The Croppers/Shearmen were amongst the most skilled and privileged of workers in 1812. They played a crucial part of the cloth finishing process, using huge four foot long hand shears which weighed 30 to 40 pounds, to crop or shear the nap that had been raised by another worker using a teazle. The direct application of their skill could increase or decrease the value of a piece of cloth by as much as 20%, placing them in an unusually strong bargaining position. They controlled the finishing process, and could keep out unskilled labour. Between 3,000 to 5,000 croppers were employed in the West Riding, largely concentrated in the Spen Valley, with only a third of this number employed in the South West.

The use of gig mills - a machine that raised the fibres on a piece of cloth to produce a nap - had been a flash point in the South West in 1802, when the introduction of this machinery had become more widespread, along with the more limited introduction of shearing frames, a machine which mechanised the shearing of cloth. A number of mills containing the machinery had been attacked and destroyed and a parallel wages dispute had resulted saw clothiers conceding to the demands of Shearmen. Despite the Combination Act, the Shearmen/Croppers were very highly organised, and there were links between those working in the South West and those in the West Riding. But because of the Combination Act, the workers had good reason to have no faith that the capitalists would keep to their word.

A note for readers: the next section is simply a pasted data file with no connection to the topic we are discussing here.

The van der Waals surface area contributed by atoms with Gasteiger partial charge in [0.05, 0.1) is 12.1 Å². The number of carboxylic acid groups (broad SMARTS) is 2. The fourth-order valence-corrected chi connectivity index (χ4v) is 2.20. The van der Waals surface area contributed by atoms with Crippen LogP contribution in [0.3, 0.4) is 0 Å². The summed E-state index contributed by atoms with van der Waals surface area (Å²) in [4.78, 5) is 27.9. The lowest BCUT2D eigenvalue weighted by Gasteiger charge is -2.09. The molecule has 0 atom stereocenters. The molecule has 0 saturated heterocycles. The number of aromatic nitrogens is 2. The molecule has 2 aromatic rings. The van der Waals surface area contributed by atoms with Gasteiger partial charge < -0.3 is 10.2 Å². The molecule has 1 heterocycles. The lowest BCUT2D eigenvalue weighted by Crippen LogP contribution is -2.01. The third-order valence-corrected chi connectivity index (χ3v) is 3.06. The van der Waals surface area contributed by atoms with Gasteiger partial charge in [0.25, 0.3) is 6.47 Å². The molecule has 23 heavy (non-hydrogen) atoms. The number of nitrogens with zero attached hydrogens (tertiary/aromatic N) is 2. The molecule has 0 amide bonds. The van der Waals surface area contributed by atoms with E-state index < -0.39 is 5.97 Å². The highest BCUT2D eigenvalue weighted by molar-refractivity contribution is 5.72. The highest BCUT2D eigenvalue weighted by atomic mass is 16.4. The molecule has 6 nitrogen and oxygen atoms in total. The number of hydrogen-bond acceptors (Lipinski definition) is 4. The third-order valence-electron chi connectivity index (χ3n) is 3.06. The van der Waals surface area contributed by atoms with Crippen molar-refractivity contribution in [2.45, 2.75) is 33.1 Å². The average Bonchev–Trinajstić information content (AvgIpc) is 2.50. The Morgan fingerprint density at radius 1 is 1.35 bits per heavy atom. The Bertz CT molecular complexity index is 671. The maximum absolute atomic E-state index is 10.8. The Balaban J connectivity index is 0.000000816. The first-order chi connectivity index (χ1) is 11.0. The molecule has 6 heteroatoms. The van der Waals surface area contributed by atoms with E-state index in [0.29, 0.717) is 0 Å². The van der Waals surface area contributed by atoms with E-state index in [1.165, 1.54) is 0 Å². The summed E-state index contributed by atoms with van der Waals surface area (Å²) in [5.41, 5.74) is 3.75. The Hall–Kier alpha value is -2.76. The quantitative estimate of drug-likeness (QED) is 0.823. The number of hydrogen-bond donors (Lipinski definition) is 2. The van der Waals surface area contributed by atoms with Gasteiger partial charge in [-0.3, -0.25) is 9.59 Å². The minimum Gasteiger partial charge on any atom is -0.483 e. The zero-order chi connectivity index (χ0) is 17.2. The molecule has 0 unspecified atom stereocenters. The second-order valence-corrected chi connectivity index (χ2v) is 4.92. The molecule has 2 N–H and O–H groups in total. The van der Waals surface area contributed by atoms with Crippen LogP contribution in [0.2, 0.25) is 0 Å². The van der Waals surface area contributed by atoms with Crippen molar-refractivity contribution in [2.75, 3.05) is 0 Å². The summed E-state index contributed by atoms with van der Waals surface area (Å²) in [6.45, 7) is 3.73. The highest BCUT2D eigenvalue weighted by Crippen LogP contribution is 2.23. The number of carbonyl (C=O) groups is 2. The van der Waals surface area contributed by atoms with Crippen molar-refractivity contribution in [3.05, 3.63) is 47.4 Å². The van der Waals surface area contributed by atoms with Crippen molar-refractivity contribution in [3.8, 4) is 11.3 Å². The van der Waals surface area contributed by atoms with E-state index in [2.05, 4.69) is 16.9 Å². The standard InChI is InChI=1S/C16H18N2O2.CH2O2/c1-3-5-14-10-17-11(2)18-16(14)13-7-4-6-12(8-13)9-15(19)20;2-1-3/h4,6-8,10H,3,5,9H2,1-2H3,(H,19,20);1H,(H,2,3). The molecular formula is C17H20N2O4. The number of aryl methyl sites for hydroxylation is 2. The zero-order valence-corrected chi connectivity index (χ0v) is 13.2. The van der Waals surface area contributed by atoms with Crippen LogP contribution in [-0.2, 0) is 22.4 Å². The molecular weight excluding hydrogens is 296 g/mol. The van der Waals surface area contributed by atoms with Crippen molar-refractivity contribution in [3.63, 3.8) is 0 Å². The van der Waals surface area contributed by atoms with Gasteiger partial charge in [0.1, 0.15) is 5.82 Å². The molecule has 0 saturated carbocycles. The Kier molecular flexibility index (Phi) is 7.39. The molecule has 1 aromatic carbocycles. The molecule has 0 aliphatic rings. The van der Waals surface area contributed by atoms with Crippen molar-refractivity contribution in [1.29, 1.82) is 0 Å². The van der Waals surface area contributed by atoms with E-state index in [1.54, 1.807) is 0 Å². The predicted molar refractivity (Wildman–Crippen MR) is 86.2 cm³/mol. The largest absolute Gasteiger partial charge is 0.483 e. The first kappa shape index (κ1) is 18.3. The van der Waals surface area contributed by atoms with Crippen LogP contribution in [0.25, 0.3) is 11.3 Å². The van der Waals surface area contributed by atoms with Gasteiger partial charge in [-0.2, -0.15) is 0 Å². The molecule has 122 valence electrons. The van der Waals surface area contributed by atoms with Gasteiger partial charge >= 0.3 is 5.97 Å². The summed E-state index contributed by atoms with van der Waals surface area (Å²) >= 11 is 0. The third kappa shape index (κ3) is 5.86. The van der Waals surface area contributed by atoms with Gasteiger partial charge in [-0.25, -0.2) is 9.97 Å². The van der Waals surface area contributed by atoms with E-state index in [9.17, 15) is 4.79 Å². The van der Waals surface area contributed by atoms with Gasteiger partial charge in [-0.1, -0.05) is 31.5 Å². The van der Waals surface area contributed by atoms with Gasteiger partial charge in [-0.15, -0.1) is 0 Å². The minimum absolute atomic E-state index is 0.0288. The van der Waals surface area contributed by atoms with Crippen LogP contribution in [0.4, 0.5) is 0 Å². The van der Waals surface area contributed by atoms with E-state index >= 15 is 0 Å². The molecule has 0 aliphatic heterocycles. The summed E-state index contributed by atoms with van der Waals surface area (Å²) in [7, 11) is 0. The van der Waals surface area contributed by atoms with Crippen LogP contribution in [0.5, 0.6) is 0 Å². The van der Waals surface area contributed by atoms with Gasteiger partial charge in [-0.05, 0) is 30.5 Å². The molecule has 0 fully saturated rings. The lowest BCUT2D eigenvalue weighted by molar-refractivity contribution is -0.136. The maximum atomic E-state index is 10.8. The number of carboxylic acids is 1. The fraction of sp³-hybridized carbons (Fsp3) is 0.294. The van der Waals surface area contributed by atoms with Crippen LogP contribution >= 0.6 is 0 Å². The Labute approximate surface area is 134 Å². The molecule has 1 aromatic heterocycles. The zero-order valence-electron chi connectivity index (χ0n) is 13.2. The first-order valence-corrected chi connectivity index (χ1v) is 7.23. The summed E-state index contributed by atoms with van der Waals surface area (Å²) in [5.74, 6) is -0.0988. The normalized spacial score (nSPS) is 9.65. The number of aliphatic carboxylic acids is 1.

In Yorkshire, the unrest in the South West had horrified the authorities to the extent that they discouraged manufacturers from installing them in their mills, and in August 1802, the mere threat of a strike by Croppers over the introduction of more machinery had brought the capitalists to heel. Another strike by Croppers came about when Benjamin Gott of Leeds had used non-apprenticed labour in his factories - the strike lasted for months, and the Croppers won.

Thereafter, the disputes in the woollen trade moved to the Parliamentary level. The clothiers of the South West first mounted a campaign to repeal all the protective legislation, and were soon joined by clothiers in the West Riding. The Shearmen and Croppers organised and petitioned to oppose the changes. The campaign was long fought, and in the interim a number of suspending acts were introduced giving the clothiers temporary suspension. In 1806, the House of Commons produced a report into the state of manufacture of the woollen industry in England, which recommended the repeal of the laws that the clothiers objected to. This was not actually achieved until 1809 with introduction of Woollen Manufacture Act (49 Geo.III.c.109.)

With the 1806 parliamentary report being particularly vitriolic in it's attitude to the Croppers/Shearmen and the way they were organised, these workers now had no choice but to go underground. With the declaration of war with North America in and the consequent loss of the American market for cloth goods, the West Riding was hit particularly hard. Allied to the broader context and in this climate, the capitalists increasingly moved to step up the pace of mechanisation in an effort to undercut their rivals and corner what little trade was now left.

The scene was set for confrontation.